Safeguarding at Gorefield Primary School is improving, says Ofsted

17 November, 2017 - 08:34
Gorefield Primary School is improving its safeguarding, according to Ofsted.

Gorefield Primary School is improving its safeguarding, according to Ofsted.

Archant

A Fenland primary school criticised by Ofsted for ineffective safeguarding is improving, according to the education watchdog.

Gorefield Primary School was visited by inspector Tim Bristow last month amid concerns about child protection at the school, which has 109 pupils aged four to 11 on roll.

But the school has turned a corner in recent months according to Mr Bristow, who said leaders and governors have “acted quickly” to overcome its weaknesses since its full inspection in May.

In a letter to headteacher, John Starling, he said: “Following the previous inspection, you arranged training for staff and strengthened the policies for safer recruitment and child protection. The climate for safeguarding is now much stronger than at the time of last inspection.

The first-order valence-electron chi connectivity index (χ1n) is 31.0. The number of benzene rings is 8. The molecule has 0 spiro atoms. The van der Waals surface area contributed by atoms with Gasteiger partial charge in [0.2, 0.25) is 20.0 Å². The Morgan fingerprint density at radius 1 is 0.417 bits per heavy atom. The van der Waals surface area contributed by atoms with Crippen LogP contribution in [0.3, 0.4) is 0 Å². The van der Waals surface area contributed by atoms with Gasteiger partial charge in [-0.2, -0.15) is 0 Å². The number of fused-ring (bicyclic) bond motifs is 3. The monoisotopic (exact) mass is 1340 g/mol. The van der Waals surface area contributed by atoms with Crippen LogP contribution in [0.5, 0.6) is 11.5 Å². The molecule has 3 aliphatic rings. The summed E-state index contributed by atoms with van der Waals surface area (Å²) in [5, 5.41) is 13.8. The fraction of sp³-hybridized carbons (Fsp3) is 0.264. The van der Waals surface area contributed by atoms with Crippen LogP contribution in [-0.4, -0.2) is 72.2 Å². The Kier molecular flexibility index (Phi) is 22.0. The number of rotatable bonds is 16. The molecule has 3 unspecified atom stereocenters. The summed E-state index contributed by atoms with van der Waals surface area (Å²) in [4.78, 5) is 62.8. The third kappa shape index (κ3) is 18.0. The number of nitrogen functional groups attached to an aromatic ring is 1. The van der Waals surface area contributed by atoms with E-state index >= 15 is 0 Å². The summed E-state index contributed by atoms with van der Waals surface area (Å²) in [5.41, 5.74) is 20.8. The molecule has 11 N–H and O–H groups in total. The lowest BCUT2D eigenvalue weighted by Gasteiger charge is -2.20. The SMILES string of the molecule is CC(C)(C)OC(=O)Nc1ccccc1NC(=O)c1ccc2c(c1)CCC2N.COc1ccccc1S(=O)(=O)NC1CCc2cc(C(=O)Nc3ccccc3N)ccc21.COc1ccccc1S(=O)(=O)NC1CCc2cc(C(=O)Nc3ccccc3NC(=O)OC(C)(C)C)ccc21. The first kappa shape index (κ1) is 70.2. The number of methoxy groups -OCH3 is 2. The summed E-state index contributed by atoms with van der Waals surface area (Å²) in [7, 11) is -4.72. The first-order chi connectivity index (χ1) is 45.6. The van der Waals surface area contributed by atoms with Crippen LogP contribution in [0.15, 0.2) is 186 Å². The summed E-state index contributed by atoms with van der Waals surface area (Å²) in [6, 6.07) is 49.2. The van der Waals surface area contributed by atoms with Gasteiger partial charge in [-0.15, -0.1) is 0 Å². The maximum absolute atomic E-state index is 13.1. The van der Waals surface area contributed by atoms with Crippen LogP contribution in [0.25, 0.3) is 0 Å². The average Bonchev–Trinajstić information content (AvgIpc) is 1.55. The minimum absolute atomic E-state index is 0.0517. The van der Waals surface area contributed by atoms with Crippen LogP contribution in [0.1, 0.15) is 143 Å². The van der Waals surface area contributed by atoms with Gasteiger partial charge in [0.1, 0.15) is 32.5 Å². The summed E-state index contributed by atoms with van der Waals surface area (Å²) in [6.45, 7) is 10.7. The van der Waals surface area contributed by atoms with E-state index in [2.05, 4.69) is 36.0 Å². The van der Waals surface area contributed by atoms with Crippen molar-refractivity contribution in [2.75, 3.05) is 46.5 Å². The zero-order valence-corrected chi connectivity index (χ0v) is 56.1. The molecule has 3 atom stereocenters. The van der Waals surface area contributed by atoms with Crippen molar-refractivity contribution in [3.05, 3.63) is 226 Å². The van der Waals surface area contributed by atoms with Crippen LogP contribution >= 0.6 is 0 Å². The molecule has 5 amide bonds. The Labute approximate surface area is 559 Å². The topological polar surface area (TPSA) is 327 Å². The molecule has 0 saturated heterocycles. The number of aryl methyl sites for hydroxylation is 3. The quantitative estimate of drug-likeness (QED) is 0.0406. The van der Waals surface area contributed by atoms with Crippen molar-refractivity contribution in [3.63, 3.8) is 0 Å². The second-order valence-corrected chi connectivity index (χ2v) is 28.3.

“Child protection files are now orderly and secure. They give a detailed record of the referrals, actions taken and work with outside agencies. This demonstrates that staff take action swiftly and appropriately when necessary.”

He did, however, say that the school’s new safeguarding measures were “not sustainable in the long term,” adding “it is very important that the requirements of the administration of safeguarding are considered at this time to ensure the long-term security of the records”.

Ofsted gave the school an ‘inadequate’ rating earlier this year, saying that it had been through a “period of significant disruption” since its last inspection in 2014 and that this “turbulent time” had led to a lack of consistency in the actions taken to raise standards.

Tracy Fielding, lead inspector, said: “Although improving, teaching, learning and assessment are not yet securely good.

“Leaders acknowledge that some weaker teaching has affected pupils’ progress and needs to be remedied to ensure that the pupils who have fallen behind catch up quickly, particularly in English and mathematics.

“Leaders self evaluation is over generous and the school’s plans for improvement lack detail and precision.

“Learning activities are too often not demanding enough.

“The most able have to wait too long before they get started on work that extends their thinking. This slows down their progress.”

Ofsted said the school can improve further by ensuring that its staff become “experts” in safeguarding, continue to update parents on its progress and broaden its curriculum.

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